Up Next: Currently, ALCS Game 4 is slated for Wednesday at 7:08 PM Central. However, rain threatens that time with a possible postponement in the works to move the game to Thursday and move Game 5 to Friday. With the game day and time up in the air, so is the expected pitching matchup. Should the game be played tomorrow, both teams are expected to have a bullpen day, with the Astros looking to Jose Urquidy for at least part of that. If the MLB postpones the game until Thursday, that opens the opportunity for a rematch of Game 1 between Zack Greinke and Masahiro Tanaka, should the two managers go that route.
The Astros playoff report is presented by APG&E.
Ronald Acuña Jr. and Corbin Carroll just got a little more dangerous. Same for Bobby Witt Jr., Elly De La Cruz and the rest of baseball's fastest players.
Major League Baseball wants umpires to crack down on obstruction, and the commissioner's office outlined plans during a call with managers this week. MLB staff also will meet managers in person during spring training to go over enforcement.
The increased emphasis is only on the bases and not at home plate. The focus is on infielders who drop a knee or leg down in front of a bag while receiving a throw, acting as a deterrence for aggressive baserunning and creating an increased risk of injuries.
“I think with everything, they’re trying to make the game a little safer to avoid some unnecessary injuries," Phillies shortstop Trea Turner said Friday at the team's facility in Florida. “The intentions are always good. It comes down to how it affects the players and the games. I’m sure there will be plays where one team doesn’t like it or one team does.”
With more position players arriving at spring training every day, the topic likely will come up more and more as teams ramp up for the season.
“We'll touch on that. We'll show them some video of what’s good and what’s not,” Texas Rangers manager Bruce Bochy said. “You know, it’s going to be a little adjustment.”
Making obstruction a point of emphasis fits in with an ongoing effort by MLB to create more action. Obstruction calls are not reviewable, which could lead to some disgruntled players and managers as enforcement is stepped up, but it also means it won't create long replay deliberations.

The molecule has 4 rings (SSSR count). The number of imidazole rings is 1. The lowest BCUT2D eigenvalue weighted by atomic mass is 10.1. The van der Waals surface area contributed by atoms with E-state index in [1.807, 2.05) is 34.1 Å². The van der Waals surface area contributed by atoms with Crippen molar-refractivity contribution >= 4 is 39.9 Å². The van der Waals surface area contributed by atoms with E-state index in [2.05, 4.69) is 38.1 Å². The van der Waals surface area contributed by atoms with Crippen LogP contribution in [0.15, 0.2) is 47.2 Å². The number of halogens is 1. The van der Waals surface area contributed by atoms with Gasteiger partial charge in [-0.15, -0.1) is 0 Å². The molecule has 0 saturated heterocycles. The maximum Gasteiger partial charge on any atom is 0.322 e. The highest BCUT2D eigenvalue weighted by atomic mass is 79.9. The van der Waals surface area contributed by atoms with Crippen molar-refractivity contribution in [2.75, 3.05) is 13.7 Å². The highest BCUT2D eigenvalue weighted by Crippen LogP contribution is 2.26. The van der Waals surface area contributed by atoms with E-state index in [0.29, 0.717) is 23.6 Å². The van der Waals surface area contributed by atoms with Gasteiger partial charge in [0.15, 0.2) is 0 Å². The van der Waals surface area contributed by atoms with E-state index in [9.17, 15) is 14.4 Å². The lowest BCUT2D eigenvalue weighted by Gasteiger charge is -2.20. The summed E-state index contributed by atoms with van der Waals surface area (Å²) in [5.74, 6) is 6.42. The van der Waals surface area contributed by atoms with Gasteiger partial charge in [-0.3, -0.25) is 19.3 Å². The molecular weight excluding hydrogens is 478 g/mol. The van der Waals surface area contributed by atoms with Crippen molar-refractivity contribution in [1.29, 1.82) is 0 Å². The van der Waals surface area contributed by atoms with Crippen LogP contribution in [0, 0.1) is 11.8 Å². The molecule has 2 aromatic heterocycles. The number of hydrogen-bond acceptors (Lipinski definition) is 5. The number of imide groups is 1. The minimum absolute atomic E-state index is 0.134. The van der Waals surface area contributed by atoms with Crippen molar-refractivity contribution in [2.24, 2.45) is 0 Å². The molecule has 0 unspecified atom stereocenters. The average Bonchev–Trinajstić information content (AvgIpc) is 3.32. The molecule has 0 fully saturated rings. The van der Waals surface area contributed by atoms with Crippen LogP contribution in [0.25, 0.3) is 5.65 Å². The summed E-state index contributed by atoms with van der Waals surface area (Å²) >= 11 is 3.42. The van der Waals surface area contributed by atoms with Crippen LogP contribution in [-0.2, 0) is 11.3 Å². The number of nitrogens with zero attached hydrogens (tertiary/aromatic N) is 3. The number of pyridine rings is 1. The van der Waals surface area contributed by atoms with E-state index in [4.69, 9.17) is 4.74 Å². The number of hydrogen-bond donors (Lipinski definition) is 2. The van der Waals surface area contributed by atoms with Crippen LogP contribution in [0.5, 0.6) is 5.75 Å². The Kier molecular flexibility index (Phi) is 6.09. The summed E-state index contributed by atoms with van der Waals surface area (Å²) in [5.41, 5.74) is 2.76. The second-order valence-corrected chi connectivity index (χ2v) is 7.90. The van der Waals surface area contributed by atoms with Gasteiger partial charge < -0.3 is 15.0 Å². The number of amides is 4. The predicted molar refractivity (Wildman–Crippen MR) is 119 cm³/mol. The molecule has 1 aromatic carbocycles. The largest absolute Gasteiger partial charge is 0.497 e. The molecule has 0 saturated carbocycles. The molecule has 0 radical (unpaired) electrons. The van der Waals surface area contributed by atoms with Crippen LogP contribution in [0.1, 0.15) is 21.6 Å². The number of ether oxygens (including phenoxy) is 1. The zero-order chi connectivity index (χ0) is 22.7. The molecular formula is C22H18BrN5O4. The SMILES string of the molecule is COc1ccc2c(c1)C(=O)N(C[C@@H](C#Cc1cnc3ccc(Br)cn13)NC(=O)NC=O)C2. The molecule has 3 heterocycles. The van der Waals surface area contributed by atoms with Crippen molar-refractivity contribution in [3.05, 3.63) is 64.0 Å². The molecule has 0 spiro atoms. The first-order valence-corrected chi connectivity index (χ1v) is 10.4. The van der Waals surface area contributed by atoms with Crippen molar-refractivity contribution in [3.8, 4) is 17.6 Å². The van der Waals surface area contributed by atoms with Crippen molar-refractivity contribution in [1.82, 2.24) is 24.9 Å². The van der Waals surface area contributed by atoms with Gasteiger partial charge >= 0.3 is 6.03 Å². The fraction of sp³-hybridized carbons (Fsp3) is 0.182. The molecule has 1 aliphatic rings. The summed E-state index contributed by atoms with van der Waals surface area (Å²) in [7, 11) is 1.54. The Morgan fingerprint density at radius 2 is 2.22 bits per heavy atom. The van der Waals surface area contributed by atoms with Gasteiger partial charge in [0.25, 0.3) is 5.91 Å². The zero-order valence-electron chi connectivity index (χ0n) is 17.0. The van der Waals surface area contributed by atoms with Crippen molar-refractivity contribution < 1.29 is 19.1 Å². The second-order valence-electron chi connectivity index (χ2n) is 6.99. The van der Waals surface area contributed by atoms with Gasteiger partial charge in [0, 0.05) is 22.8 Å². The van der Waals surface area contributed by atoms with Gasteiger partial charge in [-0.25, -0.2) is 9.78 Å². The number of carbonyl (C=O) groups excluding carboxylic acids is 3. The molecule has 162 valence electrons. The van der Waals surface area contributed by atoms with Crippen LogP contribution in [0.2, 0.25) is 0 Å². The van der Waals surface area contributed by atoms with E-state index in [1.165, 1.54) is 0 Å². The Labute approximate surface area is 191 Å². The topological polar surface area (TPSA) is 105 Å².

A package of rule changes last season — including pitch clocks, bigger bases and limits on defensive shifts and pickoff attempts — had a dramatic effect. There were 3,503 stolen bases in the regular season, up from 2,486 in 2022 and the most since 1987.
MLB changed a different baserunning rule this offseason, widening the runner’s lane approaching first base to include a portion of fair territory. MLB also shortened the pitch clock with runners on base by two seconds to 18 and further reducing mound visits in an effort to speed games.
“Last year, you know, a lot of our preparation was around like, especially just the unknown of the clock and making sure like we’re really buttoned up on that," New York Yankees manager Aaron Boone said. "These guys are so used to it in so many ways that sometimes I even forget.”
Increased enforcement could lead to more action on the basepaths. But a significant element of MLB's motivation is injury prevention.
Top players have hurt hands or wrists on headfirst slides into bases blocked by a fielder. White Sox slugger Luis Robert Jr. sprained his left wrist when he slid into Jonathan Schoop's lower left leg on a steal attempt during an August 2022 game against Detroit.
“It’s been happening for a while. It’s been getting out of control," Boston Red Sox manager Alex Cora said. “I know some of the players complained about it the last two years.”
While acknowledging his reputation as a significant offender, Phillies second baseman Bryson Stott didn't sound too worried about his play.
“We like to fight for outs at second base,” he said. "It’s never on purpose, blocking the base. For me, or someone covering second to the shortstop side, it’s a natural move for your knee to go down to reach the ball. It’s never intentional. I guess we’ll figure out how to maneuver around that.”